Click here for a printer-ready
version, or download as a PDF file.
Articles in a Journal
- Martin De La Nuez, T. "Dystopian Insular Narrative and the Anthropocene Discourse." Islands Studies Journal, 17(1):May 2022 (May, 2022).
62 miles from the coast of Morocco, The Canary Island hold the title of Outermost Region of
the European Union (OMR), a controversial condition based on their remoteness, insularity and
dependence of the “Madre Patria,” Spain. Today, the political, economic and social status beard
by the Canaries are in part the consequence of what Rob Nixon has called “slow violence”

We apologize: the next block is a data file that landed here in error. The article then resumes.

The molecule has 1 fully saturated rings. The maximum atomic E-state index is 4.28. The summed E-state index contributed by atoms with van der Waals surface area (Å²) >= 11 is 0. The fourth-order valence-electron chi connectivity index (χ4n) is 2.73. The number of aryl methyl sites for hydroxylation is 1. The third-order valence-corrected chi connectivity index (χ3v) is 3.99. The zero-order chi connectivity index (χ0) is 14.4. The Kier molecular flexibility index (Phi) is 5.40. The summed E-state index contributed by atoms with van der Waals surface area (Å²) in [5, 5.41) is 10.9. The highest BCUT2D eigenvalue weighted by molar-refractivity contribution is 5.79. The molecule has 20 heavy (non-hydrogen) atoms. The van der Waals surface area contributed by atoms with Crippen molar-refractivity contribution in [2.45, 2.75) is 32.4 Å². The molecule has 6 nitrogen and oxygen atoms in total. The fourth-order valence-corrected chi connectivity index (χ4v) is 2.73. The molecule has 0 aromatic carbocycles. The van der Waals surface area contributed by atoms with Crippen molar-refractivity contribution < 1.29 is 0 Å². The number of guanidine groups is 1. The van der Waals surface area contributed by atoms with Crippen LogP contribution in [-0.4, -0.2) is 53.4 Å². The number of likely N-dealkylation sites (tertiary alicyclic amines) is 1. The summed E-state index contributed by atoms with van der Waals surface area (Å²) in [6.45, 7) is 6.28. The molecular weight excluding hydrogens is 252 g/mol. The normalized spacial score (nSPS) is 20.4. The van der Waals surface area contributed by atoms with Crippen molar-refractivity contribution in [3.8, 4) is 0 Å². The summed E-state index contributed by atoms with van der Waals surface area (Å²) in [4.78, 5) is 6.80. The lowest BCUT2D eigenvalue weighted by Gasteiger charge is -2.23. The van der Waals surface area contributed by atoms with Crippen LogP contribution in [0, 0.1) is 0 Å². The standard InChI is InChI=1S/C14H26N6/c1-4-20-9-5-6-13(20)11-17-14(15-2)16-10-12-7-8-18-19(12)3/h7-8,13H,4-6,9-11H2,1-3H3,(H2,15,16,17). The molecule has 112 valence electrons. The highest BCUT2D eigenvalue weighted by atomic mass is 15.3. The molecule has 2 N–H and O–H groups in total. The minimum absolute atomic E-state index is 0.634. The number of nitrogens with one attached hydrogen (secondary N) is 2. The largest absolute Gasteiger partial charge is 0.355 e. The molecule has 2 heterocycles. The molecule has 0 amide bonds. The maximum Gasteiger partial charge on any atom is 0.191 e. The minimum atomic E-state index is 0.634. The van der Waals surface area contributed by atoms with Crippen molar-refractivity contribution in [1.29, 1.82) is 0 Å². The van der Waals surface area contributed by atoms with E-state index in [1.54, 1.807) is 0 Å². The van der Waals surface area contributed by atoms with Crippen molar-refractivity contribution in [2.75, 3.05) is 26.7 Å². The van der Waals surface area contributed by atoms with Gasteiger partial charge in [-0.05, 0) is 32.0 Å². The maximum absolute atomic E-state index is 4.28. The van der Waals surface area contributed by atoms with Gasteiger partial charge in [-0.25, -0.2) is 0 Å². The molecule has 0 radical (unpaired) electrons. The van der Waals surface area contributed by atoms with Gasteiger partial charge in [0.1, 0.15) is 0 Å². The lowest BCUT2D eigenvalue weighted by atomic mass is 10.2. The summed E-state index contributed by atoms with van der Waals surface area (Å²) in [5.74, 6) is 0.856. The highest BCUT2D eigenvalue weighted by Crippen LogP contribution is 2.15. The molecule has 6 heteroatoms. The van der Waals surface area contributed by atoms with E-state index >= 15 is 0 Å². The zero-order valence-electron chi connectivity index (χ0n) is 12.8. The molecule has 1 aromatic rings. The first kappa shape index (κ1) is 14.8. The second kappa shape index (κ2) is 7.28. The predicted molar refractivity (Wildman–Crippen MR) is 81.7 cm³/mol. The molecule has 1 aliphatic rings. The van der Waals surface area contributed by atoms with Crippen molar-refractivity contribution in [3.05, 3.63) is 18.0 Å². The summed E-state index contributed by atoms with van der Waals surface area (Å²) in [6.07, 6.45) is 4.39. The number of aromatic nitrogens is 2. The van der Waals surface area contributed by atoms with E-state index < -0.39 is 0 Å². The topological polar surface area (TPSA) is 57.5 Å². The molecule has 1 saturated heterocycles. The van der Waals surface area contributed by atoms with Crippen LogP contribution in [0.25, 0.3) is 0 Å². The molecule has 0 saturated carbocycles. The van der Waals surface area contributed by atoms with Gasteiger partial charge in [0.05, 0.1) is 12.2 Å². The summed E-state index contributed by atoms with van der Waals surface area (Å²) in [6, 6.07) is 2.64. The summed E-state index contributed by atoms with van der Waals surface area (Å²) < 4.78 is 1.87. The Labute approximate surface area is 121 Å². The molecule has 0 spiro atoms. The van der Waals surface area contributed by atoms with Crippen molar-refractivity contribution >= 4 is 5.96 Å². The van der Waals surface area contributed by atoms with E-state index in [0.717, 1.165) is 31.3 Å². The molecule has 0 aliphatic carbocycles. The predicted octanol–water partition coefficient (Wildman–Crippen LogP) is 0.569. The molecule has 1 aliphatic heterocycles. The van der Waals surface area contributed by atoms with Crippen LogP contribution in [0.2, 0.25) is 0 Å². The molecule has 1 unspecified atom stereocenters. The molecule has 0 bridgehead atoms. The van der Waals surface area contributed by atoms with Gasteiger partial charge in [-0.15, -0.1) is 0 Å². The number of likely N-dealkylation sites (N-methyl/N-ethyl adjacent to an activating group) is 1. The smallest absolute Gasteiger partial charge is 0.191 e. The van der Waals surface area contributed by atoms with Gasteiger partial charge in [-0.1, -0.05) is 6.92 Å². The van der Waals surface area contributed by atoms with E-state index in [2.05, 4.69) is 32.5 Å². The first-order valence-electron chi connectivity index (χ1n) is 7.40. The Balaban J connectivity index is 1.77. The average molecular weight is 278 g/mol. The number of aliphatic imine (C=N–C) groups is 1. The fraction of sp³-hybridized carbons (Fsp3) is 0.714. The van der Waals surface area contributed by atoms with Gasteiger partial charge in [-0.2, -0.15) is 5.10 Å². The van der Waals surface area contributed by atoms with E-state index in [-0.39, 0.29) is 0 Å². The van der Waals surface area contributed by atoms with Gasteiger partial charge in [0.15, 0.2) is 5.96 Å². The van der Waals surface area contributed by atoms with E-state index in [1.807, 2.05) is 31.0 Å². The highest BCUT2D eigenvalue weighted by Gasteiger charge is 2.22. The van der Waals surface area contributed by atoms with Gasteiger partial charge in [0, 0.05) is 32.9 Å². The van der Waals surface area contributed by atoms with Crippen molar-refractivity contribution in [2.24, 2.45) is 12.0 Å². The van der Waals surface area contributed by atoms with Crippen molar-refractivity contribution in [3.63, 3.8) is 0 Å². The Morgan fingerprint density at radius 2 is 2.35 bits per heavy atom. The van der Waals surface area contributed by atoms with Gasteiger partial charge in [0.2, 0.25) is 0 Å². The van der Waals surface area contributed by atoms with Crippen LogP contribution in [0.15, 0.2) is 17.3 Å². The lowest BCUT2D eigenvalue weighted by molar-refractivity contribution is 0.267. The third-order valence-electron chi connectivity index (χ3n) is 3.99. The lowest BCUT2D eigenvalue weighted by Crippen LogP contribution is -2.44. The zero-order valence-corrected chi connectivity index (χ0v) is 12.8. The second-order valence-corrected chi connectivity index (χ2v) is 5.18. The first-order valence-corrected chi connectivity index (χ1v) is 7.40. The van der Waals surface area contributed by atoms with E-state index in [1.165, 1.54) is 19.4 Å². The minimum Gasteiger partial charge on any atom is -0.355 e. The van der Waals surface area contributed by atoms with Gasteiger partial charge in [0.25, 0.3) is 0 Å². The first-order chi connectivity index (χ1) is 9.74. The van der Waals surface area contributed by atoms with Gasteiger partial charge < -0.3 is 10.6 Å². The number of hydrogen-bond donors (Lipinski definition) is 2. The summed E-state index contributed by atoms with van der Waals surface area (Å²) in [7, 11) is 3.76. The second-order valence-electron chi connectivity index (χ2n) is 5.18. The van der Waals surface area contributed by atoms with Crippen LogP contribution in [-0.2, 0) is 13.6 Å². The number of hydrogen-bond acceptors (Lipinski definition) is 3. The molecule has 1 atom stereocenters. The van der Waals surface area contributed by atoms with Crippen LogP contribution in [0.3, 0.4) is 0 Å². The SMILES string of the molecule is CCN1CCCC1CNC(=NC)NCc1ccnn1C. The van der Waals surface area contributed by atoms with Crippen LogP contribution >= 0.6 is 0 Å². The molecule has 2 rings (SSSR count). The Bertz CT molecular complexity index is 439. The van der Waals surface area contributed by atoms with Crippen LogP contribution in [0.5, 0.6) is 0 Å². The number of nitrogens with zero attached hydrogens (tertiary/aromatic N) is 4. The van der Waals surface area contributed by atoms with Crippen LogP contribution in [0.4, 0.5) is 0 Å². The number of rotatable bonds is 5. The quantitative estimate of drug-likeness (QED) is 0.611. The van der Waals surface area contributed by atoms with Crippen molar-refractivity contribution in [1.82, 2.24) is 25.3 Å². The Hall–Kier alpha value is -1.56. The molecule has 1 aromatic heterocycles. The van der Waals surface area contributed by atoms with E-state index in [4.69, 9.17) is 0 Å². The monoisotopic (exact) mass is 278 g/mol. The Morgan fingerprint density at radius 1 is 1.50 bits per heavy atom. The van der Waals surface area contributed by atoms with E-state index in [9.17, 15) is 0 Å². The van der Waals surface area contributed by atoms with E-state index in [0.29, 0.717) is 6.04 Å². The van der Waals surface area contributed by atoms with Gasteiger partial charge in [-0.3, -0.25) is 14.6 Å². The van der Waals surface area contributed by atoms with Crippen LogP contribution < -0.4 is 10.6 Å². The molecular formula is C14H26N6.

(2011). This paper examines the ways in which the Spanish colonial legacy on the Canary Islands
is allegorized in the novel Anturios en el salon (2016)*
a dystopian novel by Juan R. Tramunt
(1955) which action occurs in a deserted island of Gran Canaria after a would-be nuclear disaster.
In turning to the postcolonial archipelago of the Canary Islands, and from the rise of nuclear
militarism as a marker of the Anthropocene (DeLoughrey 2019), I engage with a peripheral
geographic space, and its legacy of transatlantic violence, to explore the seeming paradox between
the fragility of insular “paradises” and their crucial role as the epicenter of environmental change.